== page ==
Review: Lost Son

Reviews

Let’s start with a confession: I’ve never read anything by Rainer Maria Rilke. When all of the hip kids in graduate school were exchanging knowing glances and speaking the author’s name as if it explained everything, I played along and pretended to know what they were talking about, but in all honesty, I didn’t. In fact, I didn’t even know whether Rilke was a man or a woman, alive or dead. All I knew was that the author was apparently at the center of a sublime cult, the members of which were transfixed by the beauty of his (or her) work. They spoke as if reading Rilke was akin to being touched by the hand of God. Either you got it or you didn’t. Unfortunately, I suppose, I didn’t. Upon reading Michael Allen Cunningham’s Lost Son (Ubridled Books 2007), however, I’m beginning to wish that I had.

Lost Son is a work of historical nonfiction that examines the emotional and intellectual development of the author in question–and does so beautifully. From the opening pages, the reader is transported to turn-of-the-last-century Europe, and Cunningham does a wonderful job of depicting Rilke’s world in a strikingly visceral fashion. When Rilke arrives in Paris on a cold and wet winter day, it’s impossible not to feel a chill. More importantly, Rilke emerges from the narrative as a complex figure, and his early efforts at writing a biography of Rodin prove both amusing and insightful… At least to someone who’s never read Rilke.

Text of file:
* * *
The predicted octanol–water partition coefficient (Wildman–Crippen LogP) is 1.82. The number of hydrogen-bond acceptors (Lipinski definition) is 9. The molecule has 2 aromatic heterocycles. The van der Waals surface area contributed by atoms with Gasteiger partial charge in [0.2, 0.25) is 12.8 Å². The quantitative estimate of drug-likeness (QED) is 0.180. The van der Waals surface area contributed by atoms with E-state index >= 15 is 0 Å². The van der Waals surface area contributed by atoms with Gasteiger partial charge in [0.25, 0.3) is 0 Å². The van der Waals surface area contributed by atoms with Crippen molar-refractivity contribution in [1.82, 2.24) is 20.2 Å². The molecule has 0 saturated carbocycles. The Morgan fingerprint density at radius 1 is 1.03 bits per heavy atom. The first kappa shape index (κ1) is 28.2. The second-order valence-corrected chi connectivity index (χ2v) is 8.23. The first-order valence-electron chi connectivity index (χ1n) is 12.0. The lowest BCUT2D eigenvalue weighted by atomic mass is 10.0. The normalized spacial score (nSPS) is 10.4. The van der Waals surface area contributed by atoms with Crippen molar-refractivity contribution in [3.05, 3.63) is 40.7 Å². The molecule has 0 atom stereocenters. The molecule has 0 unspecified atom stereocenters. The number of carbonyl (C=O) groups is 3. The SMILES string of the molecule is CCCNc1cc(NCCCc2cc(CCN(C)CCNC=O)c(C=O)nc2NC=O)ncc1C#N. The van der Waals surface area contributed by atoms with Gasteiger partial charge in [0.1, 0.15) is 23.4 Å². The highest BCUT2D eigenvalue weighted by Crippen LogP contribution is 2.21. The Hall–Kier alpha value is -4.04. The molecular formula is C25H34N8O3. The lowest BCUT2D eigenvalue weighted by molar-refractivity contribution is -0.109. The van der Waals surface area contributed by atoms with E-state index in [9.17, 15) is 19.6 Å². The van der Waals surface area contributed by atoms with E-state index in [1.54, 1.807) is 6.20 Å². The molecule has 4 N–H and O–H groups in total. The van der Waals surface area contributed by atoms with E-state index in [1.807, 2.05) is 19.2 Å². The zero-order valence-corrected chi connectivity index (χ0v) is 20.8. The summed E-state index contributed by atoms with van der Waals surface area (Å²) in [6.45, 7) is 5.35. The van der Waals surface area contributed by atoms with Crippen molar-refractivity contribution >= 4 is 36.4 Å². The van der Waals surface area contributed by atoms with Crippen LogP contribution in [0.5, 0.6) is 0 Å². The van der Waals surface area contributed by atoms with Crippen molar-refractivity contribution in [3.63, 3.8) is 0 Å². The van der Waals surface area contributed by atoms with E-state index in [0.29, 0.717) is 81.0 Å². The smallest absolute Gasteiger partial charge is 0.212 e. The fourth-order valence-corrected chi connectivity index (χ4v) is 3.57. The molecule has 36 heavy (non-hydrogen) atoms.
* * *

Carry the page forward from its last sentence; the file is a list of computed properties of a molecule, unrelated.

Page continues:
Clearly, this novel is well-researched and written with passion. Cunningham, in other words, is one of those guys I used to play along with back in grad school — nodding and pretending to have joined the cult when I actually had no clue. And, I should add, I still have no clue. Maybe one day when I find the time, I’ll read some Rilke. In the mean time, I have to content myself with Lost Son. All told, not a bad deal.

Michelle Wittle On Blogging

Michelle Wittle On, Writing Tips

I guess it is only fair that I discuss this subject at least once. I am going to be honest; I haven’t done any real research on the subject or anything. I only have my opinion on it and that is what I am going to share with you today.

 

The way I see it, blogs are important for both the readers and the writers. Blogs are on-line journals that give their writers instant gratification that they are being read by someone. It is far too lonely to write something that you think is great and told time and again that it isn’t good enough. A blog is a forum in which you can say how you feel and others who are suffering from the same affliction can join you and rally with you.